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Thread: 2009 Ford Flex

  1. #1
    Vulture of The Western World Eric's Avatar
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    Jul 2006
    The Land of The Edentulites

    2009 Ford Flex

    Minivans were a fresh idea 25 years ago when the first of the Chrysler K-car based units rolled out en masse - shortly to be copied by everyone, literally. It got to the point that (with a few exceptions here and there) all minivans were pretty much identical except for the badge on the fender and the price tag you paid. And they were almost all as boringly utilitarian as a mud room laundry sink.

    Now the public is mostly sick of minivans - which is why we have crossovers. You know, those wagon-looking, sort-of SUV-like things that - like minivans before them - are now everywhere.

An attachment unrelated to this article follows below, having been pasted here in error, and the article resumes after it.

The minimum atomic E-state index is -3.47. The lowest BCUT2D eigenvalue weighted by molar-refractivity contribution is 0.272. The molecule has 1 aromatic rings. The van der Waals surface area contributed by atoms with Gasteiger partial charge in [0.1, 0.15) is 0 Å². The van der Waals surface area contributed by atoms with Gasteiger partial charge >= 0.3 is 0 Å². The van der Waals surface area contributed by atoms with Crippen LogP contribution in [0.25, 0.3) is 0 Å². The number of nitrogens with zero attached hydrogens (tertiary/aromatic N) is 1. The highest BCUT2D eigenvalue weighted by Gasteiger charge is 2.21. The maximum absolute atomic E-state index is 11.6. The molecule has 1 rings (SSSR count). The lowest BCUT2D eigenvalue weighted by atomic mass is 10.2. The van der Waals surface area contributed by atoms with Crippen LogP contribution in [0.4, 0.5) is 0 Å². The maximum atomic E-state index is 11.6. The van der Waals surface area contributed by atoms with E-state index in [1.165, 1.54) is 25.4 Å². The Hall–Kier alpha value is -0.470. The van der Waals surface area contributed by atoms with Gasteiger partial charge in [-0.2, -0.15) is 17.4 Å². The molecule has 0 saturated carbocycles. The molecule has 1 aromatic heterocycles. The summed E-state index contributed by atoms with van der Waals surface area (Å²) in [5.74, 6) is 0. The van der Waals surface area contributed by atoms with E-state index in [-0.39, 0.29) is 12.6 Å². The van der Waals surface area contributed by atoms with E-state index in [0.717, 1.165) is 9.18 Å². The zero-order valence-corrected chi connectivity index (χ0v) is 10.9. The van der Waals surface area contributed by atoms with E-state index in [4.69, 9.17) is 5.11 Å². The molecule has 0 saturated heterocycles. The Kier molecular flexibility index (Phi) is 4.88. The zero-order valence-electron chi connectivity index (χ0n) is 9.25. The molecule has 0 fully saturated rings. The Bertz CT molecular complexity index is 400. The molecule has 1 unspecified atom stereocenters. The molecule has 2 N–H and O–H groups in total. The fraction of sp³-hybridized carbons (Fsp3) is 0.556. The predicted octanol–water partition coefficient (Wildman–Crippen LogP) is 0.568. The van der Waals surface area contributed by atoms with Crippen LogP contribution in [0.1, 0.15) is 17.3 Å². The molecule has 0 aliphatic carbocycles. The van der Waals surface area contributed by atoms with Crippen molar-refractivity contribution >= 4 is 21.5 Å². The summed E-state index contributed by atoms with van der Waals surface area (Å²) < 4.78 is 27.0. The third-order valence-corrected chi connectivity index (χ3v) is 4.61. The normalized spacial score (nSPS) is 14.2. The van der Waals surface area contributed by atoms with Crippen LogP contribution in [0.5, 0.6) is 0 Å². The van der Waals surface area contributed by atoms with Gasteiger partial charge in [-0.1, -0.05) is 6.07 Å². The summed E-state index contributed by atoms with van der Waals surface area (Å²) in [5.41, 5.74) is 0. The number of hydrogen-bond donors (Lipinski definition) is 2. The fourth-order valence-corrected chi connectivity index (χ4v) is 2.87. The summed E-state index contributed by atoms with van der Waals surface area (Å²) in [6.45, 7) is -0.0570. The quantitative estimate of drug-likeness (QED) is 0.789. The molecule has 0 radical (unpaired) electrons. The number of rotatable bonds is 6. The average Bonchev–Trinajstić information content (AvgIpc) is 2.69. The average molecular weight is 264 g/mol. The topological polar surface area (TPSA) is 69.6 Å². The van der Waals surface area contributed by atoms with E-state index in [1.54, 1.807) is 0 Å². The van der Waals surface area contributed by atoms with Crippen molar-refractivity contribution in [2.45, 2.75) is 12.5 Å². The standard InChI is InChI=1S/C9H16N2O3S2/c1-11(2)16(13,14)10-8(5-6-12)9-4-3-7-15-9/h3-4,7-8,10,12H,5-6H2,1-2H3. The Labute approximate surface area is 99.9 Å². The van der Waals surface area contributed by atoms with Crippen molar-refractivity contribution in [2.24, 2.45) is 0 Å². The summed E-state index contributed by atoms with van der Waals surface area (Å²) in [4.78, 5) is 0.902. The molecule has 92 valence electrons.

And too much alike for their own good, too.

    Which is why the Ford Flex is good to see. Finally, something that's not (Elvis help me) another crossover that an already flooded market simply can't absorb - and which is most definitely not a minivan, either.

    So - what is it, exactly?


    The Flex is a custom-looking, medium-sized party bus that straddles the gap between the utilitarian but soul-killing minivan and the sportier but look-alike mob of crossovers out there. It offers similar space (three rows of seats, room for seven) and functionality (including available AWD, rear seat DVD entertainment system, GPS, etc.) but with an additional layer of uniqueness conferred by its unusual looks and unusual features - including things like a multi-panel Vista Roof and even a mini-fridge between the second row seats.

    If you want something different, this is it.

    Prices run from $28,550 for the base SE model with front-wheel-drive to $36,810 for a top-of-the-line Limited with all-wheel-drive.


    The works; Flex is a new model for Ford.


    Snarky, different drummer profile, large interior that has the feel of a corporate jet; cool features like an available multi-panel Vista Roof, two-tone paint jobs and a real mini-fridge built into the second row center console. Not a minivan.